This idea appears as a new and revolutionary concept of citizenship but linked to a general transformation of the process of production of space. That is, a process of transformation of the capitalist mode of production. One cannot re-establish the lost connections in the system : «  the revolution of space implies and amplifies the revolution defined as a change of the ownership of the means of production  » (Lefebvre, (1979:194). As a result, while planetary urbanization seems to be inevitable and necessary for the very reproduction of the capitalist system, the most likely consequence is what Merrifield (2011) identifies as the emergence of «  tragic intimacy ", i.e. proximity without sociability, presence without representation, encounter without true rapprochement, where the idea of the right to the city understood as «  « the urban », meeting place, priority of use value, inscription in space of a time promoted to the rank of supreme good among goods, finds its morphological basis, its practical-sensible realization  » (Lefebvre, 1970:108) is very unlikely. Lefebvre himself, speaking of the situation in France, asserted that: «  despite our revolutions and our democratic constitution, almost all the elements of social life are at a standstill. Everywhere, one encounters only inequalities. On all sides, one witnesses the spectacle of a life totally sclerotic by its rules  » (Lefebvre, 1976:138), which seems to be linked to a general system of social production of space, in its complexity, as physical, social and mental space.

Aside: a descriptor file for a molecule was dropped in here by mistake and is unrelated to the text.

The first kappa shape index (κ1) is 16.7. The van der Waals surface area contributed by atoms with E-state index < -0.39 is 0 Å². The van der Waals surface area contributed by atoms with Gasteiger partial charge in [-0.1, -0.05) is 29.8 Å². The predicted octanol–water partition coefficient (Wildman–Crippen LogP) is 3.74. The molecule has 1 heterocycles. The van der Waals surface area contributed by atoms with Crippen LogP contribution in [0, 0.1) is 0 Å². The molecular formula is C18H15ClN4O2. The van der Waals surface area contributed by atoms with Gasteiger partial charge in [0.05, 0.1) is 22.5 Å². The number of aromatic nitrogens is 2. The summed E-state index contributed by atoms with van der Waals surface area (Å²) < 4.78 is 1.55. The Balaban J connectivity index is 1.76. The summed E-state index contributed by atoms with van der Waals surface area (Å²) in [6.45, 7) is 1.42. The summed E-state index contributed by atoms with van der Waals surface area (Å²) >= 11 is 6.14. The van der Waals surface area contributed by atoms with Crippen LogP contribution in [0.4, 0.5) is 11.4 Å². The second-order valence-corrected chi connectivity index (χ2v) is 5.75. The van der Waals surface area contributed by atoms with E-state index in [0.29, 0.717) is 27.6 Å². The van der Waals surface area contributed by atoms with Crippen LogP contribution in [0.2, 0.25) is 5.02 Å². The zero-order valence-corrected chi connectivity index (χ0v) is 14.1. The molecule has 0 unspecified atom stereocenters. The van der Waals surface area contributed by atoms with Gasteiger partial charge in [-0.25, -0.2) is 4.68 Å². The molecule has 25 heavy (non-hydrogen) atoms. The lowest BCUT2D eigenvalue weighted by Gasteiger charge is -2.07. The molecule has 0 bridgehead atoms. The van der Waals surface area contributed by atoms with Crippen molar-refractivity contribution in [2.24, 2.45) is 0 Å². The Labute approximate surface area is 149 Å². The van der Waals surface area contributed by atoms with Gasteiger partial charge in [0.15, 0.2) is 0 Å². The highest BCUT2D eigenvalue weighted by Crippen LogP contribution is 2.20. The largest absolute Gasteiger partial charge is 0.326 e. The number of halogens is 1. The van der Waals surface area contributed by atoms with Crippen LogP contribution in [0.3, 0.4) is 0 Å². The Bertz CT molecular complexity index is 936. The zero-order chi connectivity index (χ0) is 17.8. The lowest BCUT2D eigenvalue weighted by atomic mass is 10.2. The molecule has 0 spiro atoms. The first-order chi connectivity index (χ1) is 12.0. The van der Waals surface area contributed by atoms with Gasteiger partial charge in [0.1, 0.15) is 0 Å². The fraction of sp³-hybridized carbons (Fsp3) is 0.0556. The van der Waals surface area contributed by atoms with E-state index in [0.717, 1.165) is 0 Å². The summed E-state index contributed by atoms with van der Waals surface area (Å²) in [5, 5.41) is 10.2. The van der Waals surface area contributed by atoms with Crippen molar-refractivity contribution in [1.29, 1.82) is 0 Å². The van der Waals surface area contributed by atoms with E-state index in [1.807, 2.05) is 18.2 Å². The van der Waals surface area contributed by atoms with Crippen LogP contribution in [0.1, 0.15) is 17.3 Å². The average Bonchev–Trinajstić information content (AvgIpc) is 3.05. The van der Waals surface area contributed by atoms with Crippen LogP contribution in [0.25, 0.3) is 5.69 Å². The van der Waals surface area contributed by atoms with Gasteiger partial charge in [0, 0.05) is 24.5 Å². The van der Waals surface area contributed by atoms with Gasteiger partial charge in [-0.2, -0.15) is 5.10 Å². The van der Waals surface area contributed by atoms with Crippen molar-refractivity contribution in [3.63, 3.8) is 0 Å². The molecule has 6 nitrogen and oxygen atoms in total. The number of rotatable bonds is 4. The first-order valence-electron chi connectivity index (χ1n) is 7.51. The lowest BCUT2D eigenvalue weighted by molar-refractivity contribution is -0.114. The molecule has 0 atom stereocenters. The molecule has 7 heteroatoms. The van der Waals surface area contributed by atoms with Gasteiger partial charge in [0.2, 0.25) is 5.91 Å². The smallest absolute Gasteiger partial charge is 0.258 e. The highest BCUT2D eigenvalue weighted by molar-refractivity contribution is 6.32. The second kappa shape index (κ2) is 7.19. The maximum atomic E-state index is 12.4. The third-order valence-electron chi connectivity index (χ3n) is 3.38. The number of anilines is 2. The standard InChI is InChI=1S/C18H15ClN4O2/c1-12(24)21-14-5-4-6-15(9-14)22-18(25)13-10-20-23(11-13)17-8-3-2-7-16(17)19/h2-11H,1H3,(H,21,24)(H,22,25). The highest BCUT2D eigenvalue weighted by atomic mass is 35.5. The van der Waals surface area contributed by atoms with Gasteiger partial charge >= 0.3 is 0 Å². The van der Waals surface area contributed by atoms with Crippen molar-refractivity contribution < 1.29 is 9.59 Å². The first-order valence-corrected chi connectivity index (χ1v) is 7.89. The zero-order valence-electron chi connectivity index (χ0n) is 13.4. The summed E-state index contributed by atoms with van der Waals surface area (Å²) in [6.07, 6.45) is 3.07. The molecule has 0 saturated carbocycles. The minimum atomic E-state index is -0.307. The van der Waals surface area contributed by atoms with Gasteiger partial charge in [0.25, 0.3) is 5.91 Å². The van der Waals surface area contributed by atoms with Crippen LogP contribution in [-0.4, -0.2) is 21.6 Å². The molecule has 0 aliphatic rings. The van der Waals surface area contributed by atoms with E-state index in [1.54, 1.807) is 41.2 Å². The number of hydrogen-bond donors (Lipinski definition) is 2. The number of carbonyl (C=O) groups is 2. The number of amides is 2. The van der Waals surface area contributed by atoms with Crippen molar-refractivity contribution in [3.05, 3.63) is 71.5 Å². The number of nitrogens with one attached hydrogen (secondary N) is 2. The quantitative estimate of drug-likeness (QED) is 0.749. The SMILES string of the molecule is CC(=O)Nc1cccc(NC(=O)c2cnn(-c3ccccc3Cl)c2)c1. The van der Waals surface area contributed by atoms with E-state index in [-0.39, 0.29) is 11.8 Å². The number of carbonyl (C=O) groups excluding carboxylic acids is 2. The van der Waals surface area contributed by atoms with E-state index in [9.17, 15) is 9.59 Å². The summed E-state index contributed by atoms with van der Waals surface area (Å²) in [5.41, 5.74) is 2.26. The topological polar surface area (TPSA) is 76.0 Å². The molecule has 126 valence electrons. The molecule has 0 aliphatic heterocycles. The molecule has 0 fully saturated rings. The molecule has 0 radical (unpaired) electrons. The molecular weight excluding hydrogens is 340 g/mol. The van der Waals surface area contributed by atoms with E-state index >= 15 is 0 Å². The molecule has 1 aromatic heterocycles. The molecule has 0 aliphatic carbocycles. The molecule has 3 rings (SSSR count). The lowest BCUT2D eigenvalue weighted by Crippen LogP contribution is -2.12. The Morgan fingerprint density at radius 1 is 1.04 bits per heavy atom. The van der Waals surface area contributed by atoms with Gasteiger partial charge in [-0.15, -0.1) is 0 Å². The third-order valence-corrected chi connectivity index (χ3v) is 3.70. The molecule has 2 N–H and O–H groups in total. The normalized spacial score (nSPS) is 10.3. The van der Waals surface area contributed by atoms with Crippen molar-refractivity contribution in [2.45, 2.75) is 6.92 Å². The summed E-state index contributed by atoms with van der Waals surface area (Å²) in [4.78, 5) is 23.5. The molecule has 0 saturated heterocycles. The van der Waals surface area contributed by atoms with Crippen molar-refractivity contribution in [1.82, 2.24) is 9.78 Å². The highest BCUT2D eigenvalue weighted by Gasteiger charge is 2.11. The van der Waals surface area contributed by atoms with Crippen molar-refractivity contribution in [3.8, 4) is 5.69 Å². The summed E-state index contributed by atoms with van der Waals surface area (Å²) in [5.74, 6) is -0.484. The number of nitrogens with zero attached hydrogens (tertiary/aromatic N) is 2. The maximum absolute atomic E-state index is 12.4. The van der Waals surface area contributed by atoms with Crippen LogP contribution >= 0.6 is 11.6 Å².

Certainly, all this is not very encouraging, for «  there is a contradiction between the space that the state produces and controls and the space produced by private interests, especially capitalist interests. This phenomenon is particularly visible in cities where there is a scarce and homogeneous space, fragmented and at the same time equal. […] There is an intense contradiction between the center and the periphery […] contradiction between the hyperorganization that extends from the family to the state and an unbridled tendency toward individualism1 » (Lefebvre, 1977:146). Nevertheless, authors such as Merrifield or Lefebvre himself do not abandon the idea of the city as a form of encounter, having clearly in mind that if it is certain that the urban reality changes the relations of production, it does not manage to transform them (Lefebvre, 1968). In this perspective, Lefebvre pays special attention to the subjects who produce space in order to claim a certain emancipatory possibility, although this is still far from a coordinated program of action. On the one hand, the role of urban planners, architects and urban developers, and on the other hand, the revaluation of knowledge at the local level aim at the production of space through use value. At the «  macro-architectural and micro-urbanistic  » scale, as an intermediary space in which it would indeed be possible to achieve something in this sense «  According to Marx, the overthrow of the world implies the overthrow of dominant spaces (and in the domination of space) by replacing domination with appropriation, demand with ordering, and exchange value with use value  » (Lefebvre, 1979:194). Thus, the idea of self-management is revealed as a mechanism as well as a goal, as an end and a means to the transformation